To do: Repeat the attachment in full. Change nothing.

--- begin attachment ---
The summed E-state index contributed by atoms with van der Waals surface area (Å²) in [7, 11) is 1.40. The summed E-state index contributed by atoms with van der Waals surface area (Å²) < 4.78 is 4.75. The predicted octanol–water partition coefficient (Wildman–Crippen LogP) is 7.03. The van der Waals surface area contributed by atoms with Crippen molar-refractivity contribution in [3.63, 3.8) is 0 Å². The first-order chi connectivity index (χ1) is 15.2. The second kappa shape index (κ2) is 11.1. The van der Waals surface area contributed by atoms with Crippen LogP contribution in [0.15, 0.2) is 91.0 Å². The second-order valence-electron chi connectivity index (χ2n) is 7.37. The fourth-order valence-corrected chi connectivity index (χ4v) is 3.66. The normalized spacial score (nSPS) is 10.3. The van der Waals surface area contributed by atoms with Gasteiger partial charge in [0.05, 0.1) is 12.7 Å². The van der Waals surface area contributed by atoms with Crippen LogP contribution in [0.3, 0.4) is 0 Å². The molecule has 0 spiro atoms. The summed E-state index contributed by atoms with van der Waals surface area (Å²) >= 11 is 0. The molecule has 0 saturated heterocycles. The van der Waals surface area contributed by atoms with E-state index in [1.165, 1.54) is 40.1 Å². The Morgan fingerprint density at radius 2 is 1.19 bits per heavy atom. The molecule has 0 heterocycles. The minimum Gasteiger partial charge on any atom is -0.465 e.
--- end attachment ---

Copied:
The summed E-state index contributed by atoms with van der Waals surface area (Å²) in [7, 11) is 1.40. The summed E-state index contributed by atoms with van der Waals surface area (Å²) < 4.78 is 4.75. The predicted octanol–water partition coefficient (Wildman–Crippen LogP) is 7.03. The van der Waals surface area contributed by atoms with Crippen molar-refractivity contribution in [3.63, 3.8) is 0 Å². The first-order chi connectivity index (χ1) is 15.2. The second kappa shape index (κ2) is 11.1. The van der Waals surface area contributed by atoms with Crippen LogP contribution in [0.15, 0.2) is 91.0 Å². The second-order valence-electron chi connectivity index (χ2n) is 7.37. The fourth-order valence-corrected chi connectivity index (χ4v) is 3.66. The normalized spacial score (nSPS) is 10.3. The van der Waals surface area contributed by atoms with Gasteiger partial charge in [0.05, 0.1) is 12.7 Å². The van der Waals surface area contributed by atoms with Crippen LogP contribution in [0.3, 0.4) is 0 Å². The molecule has 0 spiro atoms. The summed E-state index contributed by atoms with van der Waals surface area (Å²) >= 11 is 0. The molecule has 0 saturated heterocycles. The van der Waals surface area contributed by atoms with E-state index in [1.165, 1.54) is 40.1 Å². The Morgan fingerprint density at radius 2 is 1.19 bits per heavy atom. The molecule has 0 heterocycles. The minimum Gasteiger partial charge on any atom is -0.465 e.